Variables in ChaosPro need to be declared by specifying their name and type. They are represented by the name of the variable. The variable name is case-sensitive.
A valid variable name starts with a letter or underscore, followed by any number of letters, numbers, or underscores. As a regular expression, it would be expressed thus: ‘[a-zA-Z_][a-zA-Z0-9_]*’
For our purposes here, a letter is a-z, A-Z.
real d,D; d = 3; D = 4; z=d*D; // z will be 12, variable names are case-sensitive! real 4d; 4d = 3.4; // invalid; starts with a number complex _4d; _4d = 3.4; // valid; starts with an underscore real hägen; hägen = 77; // invalid; 'ä' (ASCII 228) is not a letter.
In ChaosPro, variables are always assigned by value. That is to say, when you assign an expression to a variable, the entire value of the original expression is copied into the destination variable. This means, for instance, that after assigning one variable’s value to another, changing one of those variables will have no effect on the other. For more information on this kind of assignment, see the chapter on Expressions.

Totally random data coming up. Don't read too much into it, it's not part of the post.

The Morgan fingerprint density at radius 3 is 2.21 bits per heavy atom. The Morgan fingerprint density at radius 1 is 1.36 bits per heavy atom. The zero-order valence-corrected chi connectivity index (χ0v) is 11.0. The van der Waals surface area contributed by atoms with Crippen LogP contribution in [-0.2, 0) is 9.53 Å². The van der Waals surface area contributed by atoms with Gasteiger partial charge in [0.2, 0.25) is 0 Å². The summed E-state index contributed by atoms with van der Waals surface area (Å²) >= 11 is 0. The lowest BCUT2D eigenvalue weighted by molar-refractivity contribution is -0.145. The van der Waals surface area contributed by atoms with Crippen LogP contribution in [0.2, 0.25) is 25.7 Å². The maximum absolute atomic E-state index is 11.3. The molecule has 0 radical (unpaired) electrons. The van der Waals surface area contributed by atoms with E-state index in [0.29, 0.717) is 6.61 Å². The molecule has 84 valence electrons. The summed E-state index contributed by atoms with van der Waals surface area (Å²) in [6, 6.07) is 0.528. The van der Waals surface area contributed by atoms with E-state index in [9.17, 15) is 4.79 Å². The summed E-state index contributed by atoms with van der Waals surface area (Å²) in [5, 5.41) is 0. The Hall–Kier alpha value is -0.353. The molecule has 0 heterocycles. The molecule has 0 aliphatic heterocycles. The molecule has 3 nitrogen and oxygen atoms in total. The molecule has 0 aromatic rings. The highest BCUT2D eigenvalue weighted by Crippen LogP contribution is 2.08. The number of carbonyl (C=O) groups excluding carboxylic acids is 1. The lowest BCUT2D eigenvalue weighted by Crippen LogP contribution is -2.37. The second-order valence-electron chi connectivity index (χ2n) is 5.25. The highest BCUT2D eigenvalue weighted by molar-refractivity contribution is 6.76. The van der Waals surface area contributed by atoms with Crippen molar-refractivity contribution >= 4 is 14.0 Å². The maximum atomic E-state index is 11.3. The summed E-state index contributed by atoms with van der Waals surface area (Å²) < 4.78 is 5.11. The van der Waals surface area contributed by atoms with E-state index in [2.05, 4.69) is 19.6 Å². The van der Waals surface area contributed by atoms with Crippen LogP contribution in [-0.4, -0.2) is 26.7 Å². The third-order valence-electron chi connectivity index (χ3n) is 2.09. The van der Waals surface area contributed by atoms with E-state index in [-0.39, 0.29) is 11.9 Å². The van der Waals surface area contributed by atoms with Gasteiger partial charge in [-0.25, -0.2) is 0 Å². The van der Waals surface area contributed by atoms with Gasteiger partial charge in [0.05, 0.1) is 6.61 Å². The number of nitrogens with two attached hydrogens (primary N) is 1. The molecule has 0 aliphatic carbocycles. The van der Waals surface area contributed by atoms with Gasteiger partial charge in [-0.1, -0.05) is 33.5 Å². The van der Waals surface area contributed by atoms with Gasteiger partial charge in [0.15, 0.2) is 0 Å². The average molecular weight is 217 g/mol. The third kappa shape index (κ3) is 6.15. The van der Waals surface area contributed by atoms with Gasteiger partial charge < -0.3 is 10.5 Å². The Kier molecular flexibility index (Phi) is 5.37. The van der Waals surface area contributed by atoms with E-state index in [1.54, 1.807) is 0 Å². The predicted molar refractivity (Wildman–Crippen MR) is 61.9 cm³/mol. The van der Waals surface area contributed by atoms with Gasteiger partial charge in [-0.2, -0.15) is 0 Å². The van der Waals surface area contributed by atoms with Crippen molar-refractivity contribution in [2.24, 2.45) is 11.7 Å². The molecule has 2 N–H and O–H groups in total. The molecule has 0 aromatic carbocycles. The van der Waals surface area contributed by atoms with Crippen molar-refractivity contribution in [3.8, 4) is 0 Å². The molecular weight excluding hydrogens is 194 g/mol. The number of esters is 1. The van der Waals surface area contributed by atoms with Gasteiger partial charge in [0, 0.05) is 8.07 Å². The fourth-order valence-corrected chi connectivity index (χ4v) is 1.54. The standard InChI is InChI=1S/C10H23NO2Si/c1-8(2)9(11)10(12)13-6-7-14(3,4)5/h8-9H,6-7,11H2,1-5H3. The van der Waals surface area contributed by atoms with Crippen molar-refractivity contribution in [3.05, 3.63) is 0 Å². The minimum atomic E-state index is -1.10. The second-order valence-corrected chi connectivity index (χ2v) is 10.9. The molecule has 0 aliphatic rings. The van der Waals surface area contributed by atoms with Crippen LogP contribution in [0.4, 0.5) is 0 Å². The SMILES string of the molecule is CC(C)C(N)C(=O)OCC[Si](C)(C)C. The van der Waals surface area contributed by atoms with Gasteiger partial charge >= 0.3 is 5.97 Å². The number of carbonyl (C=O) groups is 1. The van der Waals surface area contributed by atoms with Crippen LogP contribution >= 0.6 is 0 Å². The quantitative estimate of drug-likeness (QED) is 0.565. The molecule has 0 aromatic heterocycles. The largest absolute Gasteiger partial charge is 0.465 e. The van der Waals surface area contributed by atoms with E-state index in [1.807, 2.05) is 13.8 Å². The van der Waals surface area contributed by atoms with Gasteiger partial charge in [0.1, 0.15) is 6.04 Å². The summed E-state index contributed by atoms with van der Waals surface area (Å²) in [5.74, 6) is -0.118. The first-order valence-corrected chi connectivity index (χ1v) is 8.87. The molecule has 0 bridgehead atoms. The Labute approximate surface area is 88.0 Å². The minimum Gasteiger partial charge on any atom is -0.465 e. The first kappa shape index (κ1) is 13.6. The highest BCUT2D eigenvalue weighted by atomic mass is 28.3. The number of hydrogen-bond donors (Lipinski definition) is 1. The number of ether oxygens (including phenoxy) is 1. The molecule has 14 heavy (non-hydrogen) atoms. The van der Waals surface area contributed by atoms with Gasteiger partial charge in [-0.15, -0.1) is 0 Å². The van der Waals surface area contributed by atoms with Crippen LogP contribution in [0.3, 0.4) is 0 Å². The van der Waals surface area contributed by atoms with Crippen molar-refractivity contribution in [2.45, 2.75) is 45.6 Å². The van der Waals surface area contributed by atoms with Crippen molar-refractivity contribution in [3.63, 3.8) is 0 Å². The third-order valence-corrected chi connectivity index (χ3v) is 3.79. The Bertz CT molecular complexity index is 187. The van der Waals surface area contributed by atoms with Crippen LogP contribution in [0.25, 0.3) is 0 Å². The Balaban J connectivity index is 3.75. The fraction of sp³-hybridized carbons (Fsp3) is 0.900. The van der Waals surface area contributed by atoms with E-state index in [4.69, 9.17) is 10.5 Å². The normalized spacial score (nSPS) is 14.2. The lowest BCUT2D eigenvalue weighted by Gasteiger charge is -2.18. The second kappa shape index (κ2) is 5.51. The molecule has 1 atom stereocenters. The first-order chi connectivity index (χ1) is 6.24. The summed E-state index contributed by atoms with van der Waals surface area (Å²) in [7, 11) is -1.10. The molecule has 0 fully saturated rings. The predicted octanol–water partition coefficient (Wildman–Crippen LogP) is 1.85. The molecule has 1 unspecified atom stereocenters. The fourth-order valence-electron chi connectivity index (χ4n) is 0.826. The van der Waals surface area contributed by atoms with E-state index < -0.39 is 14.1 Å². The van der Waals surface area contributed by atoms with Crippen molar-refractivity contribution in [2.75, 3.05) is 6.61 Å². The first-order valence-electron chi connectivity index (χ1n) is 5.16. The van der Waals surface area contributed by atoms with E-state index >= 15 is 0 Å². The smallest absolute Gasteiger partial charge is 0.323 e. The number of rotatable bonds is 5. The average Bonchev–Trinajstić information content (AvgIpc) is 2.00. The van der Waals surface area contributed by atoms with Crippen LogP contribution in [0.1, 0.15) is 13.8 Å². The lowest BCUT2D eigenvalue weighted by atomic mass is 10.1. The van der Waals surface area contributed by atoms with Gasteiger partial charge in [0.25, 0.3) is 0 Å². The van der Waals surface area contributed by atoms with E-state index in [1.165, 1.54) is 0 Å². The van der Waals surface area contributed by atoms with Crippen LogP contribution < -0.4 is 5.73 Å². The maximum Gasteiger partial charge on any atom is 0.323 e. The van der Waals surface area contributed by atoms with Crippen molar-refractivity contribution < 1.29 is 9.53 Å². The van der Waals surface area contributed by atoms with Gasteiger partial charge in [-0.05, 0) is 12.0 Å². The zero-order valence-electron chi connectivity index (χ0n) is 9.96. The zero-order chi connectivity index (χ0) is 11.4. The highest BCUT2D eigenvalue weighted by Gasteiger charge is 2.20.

Another way to assign values to variables is “assign by reference”. This means that the new variable simply references (in other words, “becomes an alias for” or “points to”) the original variable. Changes to the new variable affect the original, and vice versa. ChaosPro does not support this method with variables, but with function parameters:
Each function parameter can be either “by value” or “by reference”, just as you define it. This enables you to return more than one value from a function.